The Public Investment Fund (PIF) is being harnessed to drive economic diversification. In addition to targeted investment in high-priority sectors, the PIF is developing a growing range of giga-projects and subsidiary entities with a focus on entertainment, sport and tourism.

Four of those giga-projects – NEOM (see Innovation chapter), The Red Sea Project, ROSHN and the most recently announced, Diriyah – are integrated developments designed to drive growth across multiple sectors. Diriyah, a $50bn development on the outskirts of the capital Riyadh, will have cultural and lifestyle offerings, including entertainment, dining, shopping, museums and 38 hotels. It will also encompass the historical district of At-Turaif, a UNESCO World Heritage site.


Set to be the world’s largest leisure attraction, Qiddiya’s footprint is expected to nearly triple that of Walt Disney World in Florida. Its original master plan was drawn up by Qiddiya Investment Company – one of the aforementioned PIF subsidiaries – and Danish architecture company Bjarke Ingels Group. Once complete, it will house around 300 attractions, including a 320,000-sq-metre Six Flags theme park, a water park, a sport city and multiple natural attractions. Qiddiya Phase One is set to launch in 2023, with the Six Flags park due to launch in October 2024.


In December 2022 Saudi Entertainment Ventures (SEVEN), another PIF subsidiary, outlined its intention to invest $13.3bn to develop 21 entertainment centres across the country. The first had already broken ground in Riyadh’s Al Hamra district at the time of the announcement. Once complete, it is expected to attract 6m visitors annually. SEVEN has signed deals with Warner Bros., Discovery, Clip n Climb, and multinational toy makers Mattel and Hasbro to have a significant presence in the various developments.

In January 2023 the centre in Tabuk, being developed by US-based architectural firm Gensler, also broke ground. It will span 40,000 sq metres and cost around SR1bn ($266.6m). Its offering will include immersive installations and activities developed by the aforementioned brands, a 12-hole indoor golf course, 10-lane bowling alley, a 10-screen cinema, a multipurpose event space, and a range of food and beverage outlets.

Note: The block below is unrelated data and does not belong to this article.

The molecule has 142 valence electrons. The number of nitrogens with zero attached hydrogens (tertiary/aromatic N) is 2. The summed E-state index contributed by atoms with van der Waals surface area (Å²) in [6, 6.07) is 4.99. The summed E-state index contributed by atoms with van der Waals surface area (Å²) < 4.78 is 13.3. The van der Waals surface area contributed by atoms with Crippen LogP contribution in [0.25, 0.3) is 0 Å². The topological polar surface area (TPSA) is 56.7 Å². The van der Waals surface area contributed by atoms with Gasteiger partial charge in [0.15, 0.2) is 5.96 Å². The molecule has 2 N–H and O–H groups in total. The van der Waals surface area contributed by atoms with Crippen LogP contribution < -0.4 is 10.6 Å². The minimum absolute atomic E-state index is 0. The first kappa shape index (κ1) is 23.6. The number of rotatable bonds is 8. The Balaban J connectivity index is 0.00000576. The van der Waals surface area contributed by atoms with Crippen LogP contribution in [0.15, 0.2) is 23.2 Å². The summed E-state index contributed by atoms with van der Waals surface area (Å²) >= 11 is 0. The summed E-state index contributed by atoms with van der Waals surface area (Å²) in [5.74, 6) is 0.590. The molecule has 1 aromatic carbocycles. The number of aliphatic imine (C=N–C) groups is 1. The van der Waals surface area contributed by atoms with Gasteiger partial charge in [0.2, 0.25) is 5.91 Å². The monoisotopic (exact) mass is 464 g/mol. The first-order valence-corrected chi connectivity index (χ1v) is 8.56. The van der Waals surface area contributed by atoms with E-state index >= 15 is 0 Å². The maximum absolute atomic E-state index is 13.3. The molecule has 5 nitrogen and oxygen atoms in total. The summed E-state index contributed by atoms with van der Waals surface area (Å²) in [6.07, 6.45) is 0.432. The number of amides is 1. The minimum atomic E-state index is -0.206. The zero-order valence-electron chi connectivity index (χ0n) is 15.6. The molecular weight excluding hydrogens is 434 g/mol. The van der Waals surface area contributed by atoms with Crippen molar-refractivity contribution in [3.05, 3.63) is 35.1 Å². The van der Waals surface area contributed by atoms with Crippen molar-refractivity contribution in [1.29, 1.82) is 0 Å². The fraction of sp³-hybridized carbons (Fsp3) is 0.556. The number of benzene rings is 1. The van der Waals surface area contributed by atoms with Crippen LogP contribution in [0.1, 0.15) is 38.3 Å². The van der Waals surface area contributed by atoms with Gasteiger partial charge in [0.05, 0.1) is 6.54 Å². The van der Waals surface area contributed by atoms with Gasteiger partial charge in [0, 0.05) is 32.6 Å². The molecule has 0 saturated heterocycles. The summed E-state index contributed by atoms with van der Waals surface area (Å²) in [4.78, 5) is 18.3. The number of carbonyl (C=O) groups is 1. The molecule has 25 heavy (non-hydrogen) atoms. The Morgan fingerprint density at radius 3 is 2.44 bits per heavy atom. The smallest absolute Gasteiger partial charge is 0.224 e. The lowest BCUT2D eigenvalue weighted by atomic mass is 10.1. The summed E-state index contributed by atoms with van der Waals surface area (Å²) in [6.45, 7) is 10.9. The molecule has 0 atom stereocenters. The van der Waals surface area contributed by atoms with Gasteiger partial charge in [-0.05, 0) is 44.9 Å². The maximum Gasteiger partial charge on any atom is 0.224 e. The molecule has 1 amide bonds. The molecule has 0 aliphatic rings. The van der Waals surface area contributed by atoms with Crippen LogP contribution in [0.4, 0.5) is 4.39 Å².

In June 2023 Crown Prince Mohammed bin Salman bin Abdulaziz Al Saud announced a Vision 2030 initiative to privatise Saudi sport clubs, designed to attract investment in the country’s sports industry and infrastructure. Approvals have been issued to transfer a selection of Saudi teams’ ownership to the Kingdom’s leading private and sovereign entities.

This aligns with the Kingdom’s ambitious goal of developing its national football league, the Saudi Pro League, into one of the top-five domestic leagues in the world. A number of high-profile international players have signed on in recent years, including Portugal’s Cristiano Ronaldo, France’s Karim Benzema and Brazil’s Roberto Firmino. The government aims to boost league revenue from SR450m ($120m) in 2022 to more than SR1.8bn ($479.9m) by 2030, while nearly tripling its market value to SR8bn ($2.1bn).

Aramco, the Diriyah Gate Development Authority, the Royal Commission for Al Ula and NEOM will each take ownership of one of league’s top clubs. The PIF, for its part, will take 75% ownership of another four, which will become private companies under the PIF umbrella. All eight clubs will be backed by an investment fund, established to bankroll transfer and infrastructure plans.

The Kingdom’s commitment to establish itself as a leader in global sport has also seen the PIF become an investor in US golf’s PGA Tour Enterprises and the majority stakeholder in the English Premier League’s Newcastle United Football Club. With the fund’s intention to invest more than $38bn in the Saudi video gaming and e-sports industry by 2030 – plus additional investment in international games makers, most recently Nintendo – Saudi Arabia’s involvement in the global entertainment industry is slated to see continued diversification and expansion in the years ahead.